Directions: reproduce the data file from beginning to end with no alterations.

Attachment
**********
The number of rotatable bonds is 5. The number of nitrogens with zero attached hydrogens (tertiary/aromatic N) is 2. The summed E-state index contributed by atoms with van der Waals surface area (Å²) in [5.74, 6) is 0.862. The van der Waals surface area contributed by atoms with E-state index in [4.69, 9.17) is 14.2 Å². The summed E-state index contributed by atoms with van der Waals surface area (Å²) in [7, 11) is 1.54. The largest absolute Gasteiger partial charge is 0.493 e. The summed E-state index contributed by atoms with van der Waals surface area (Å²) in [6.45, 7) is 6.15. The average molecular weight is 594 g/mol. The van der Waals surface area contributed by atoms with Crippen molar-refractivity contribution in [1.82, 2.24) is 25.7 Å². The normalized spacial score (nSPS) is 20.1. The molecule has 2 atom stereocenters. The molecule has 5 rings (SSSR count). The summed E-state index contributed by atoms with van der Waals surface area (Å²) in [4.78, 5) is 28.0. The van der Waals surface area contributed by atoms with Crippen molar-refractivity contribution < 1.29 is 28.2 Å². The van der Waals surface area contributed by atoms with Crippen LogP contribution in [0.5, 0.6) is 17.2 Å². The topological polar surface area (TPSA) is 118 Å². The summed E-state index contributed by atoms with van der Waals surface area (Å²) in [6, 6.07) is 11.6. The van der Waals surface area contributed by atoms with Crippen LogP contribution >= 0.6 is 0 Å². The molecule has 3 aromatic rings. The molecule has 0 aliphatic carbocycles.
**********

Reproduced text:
The number of rotatable bonds is 5. The number of nitrogens with zero attached hydrogens (tertiary/aromatic N) is 2. The summed E-state index contributed by atoms with van der Waals surface area (Å²) in [5.74, 6) is 0.862. The van der Waals surface area contributed by atoms with E-state index in [4.69, 9.17) is 14.2 Å². The summed E-state index contributed by atoms with van der Waals surface area (Å²) in [7, 11) is 1.54. The largest absolute Gasteiger partial charge is 0.493 e. The summed E-state index contributed by atoms with van der Waals surface area (Å²) in [6.45, 7) is 6.15. The average molecular weight is 594 g/mol. The van der Waals surface area contributed by atoms with Crippen molar-refractivity contribution in [1.82, 2.24) is 25.7 Å². The normalized spacial score (nSPS) is 20.1. The molecule has 2 atom stereocenters. The molecule has 5 rings (SSSR count). The summed E-state index contributed by atoms with van der Waals surface area (Å²) in [4.78, 5) is 28.0. The van der Waals surface area contributed by atoms with Crippen molar-refractivity contribution < 1.29 is 28.2 Å². The van der Waals surface area contributed by atoms with Crippen LogP contribution in [0.5, 0.6) is 17.2 Å². The topological polar surface area (TPSA) is 118 Å². The summed E-state index contributed by atoms with van der Waals surface area (Å²) in [6, 6.07) is 11.6. The van der Waals surface area contributed by atoms with Crippen LogP contribution >= 0.6 is 0 Å². The molecule has 3 aromatic rings. The molecule has 0 aliphatic carbocycles.